FOR RHEUMATOID ARTHRITIS
Boil together 1 bottle of Gilbey’s best dry gin and 2 tablespoons sulphur for 5 minutes. (Keep the lid on the saucepan as much as possible to avoid evaporation, but do not let the gin boil over.) Replace in bottle and fill with water. Dose: First day, 1 tablespoon three times: second day, 1 tablespoon twice and then continue with 1 tablespoon per day. Also take 1 teaspoon of sulphur mixed with 2 teaspoons of treacle twice per week. In many cases one or two bottles of this remedy will give relief, but a swufferer of years’ standing requires more.     – Addie E. Smith, “Warrakoo” via Renmark

RELIABLE CURE FOR CROUP
Mix together 1 dessertspoon methylated spirits, 2 dessertspoons vinegar, 3 dessertspoons water. Dip a small piece of flannel in this liquid and wrap around throat. Then cover with a dry strip. This gives immediate relief.     – Addie E. Smith, “Warrakoo,” via Renmark

TO DRAW A FOWL
See that the fowl is completely plucked and singed.  (2) Place on its breast, and cut the skin at back of neck down about 2 in.  (3) Loosen the skin around the neck.  (4) Cut neck off close to the body (leave skin on.)  (5) Remove crop carefully.  (6) Loosen the liver and heart by inserting fingers where crop came out, and working them on to the backbone. (7) Turn the fowl onto back and cut small opening at vent.  (8) Insert fingers and draw out all the organs; be very careful.  (9) Rinse the bird and wipe dry inside and out.  

TO STRENGTHEN THE IMMUNE SYSTEM & WARD OFF COUGHS AND COLDS
1 dessertspoon Cod Liver Oil, 1 dessertspoon Scott’s Emulsion followed quickly by a boiled black & white peppermint every night, in winter, before bed.

TO HEAL “STYES” ON THE EYES
As soon as the eyelid becomes sore, rub lightly with Castor Oil and continue until the stye comes to a head. It will then heal quickly and with little pain and discomfort.

TO RELEASE DRIED MUCOUS FROM A BABY’S NOSE
Rub Vaseline over bridge of nose 3-6 times daily until it loosens and can be easily removed.

These last three are a few of the many that were passed down by my mum, they were passed down to her, I used them and have passed them on and so it goes… Such is the power of family folk-lore.

My doctor recommended the Vaseline on baby’s nose and was rather embarrassed, defensively declaring that it really did work. I assured him and explained that, rather than “Vaseline”, my Great Grandmother Eliza Jane (Rowen) Murray would rub Lard/Pig’s Fat over the noses of her babes to clear their breathing.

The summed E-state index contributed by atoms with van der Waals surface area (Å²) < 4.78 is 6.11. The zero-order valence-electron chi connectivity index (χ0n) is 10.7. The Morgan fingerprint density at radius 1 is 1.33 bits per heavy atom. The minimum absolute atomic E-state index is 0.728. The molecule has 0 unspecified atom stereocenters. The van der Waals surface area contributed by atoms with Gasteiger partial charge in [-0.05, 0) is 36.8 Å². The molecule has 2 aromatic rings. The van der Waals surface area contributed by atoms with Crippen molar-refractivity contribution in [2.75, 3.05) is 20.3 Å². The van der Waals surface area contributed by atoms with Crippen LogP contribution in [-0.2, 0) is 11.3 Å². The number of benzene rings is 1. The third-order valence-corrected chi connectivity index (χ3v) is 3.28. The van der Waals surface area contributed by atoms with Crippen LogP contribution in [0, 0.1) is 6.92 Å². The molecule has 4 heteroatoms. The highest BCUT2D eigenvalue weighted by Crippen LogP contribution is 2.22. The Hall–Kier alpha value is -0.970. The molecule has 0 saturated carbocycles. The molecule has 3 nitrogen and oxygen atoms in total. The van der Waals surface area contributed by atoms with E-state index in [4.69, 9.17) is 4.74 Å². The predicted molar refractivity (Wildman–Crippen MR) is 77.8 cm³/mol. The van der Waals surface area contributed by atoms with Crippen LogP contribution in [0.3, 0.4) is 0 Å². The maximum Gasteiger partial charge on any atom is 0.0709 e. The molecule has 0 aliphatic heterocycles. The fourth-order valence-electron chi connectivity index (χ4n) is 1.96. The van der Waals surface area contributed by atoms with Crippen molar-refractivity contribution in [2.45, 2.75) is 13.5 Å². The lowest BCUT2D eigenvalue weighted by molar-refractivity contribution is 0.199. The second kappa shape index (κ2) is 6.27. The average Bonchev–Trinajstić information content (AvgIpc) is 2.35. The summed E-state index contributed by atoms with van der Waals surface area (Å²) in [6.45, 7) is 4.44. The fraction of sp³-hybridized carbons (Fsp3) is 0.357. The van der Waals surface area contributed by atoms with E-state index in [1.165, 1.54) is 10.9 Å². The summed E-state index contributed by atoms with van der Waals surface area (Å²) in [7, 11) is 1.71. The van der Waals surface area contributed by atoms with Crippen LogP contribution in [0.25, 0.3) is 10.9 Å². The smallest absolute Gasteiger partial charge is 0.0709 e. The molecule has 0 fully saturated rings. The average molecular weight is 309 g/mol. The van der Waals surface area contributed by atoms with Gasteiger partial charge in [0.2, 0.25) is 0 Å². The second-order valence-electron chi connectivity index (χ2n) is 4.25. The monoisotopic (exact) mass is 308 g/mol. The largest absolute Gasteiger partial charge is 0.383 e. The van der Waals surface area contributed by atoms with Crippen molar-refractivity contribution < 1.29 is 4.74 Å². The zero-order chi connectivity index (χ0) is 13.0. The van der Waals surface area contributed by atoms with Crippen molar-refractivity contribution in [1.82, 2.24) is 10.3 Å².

Do you also have some Handy Household Hints that have been passed down through time?

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SOURCES:  The Barossa COOKERY BOOK, (circa 1920) Donated Recipes with Proceeds of the sale devoted to TANUNDA SOLDIERS’ MEMORIAL HALL

                     MANUAL – DOMESTIC ART (COOKERY) Education Department, South Australia. 1932. Published by the Education Department, Adelaide. Printed by HARRISON WEIR, Government Printer, North Terrace.

Copyright © 2012. Catherine A. Crout-Habel. Seeking Susan ~ Meeting Marie ~ Finding Family

The Fate of the Hot Cross Bun … cont

Chuckled to see a Letter to the Editor in “The Advertiser”  today commenting on the 100 yr old newspaper article I posted here just yesterday.

Letters to the Editor
Penalty Bunfight

NOTHING much has changed.  One hundred years ago April 4, 1912, the Bakers Union requested that the practice of baking buns of the Wednesday night before Good Friday forced the men to do two nights’ work which they objected to (The Advertiser, 2/4/12).
     Pity their thinking at that time wasn’t as modern as today when penalty rates may have applied.

MAX DYASON, Vale Park

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The (Adelaide) Advertiser, Thursday, April 5, 2012.
http://www.adelaidenow.com.au

4 Apr 1912 – The Fate of the Hot Cross Bun

THE hot cross bun is going to share the fate of many other old customs brought into Australia by the pioneers.  It is going to disappear.  Last year the Bakers Union requested the Master Bakers Association to discontinue the practice of making the buns, and after taking into consideration the fact that on the Wednesday night preceding Good Friday the men had to do two nights work, they decided to comply with the request.  Only a few persons engaged in the trade are making buns this Easter.

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SOURCE:  “The Way We Were” compiled by CHRIS BRICE, The (Adelaide) Advertiser, 2 Apr 2012, page 19.  http://adelaidenow.com.au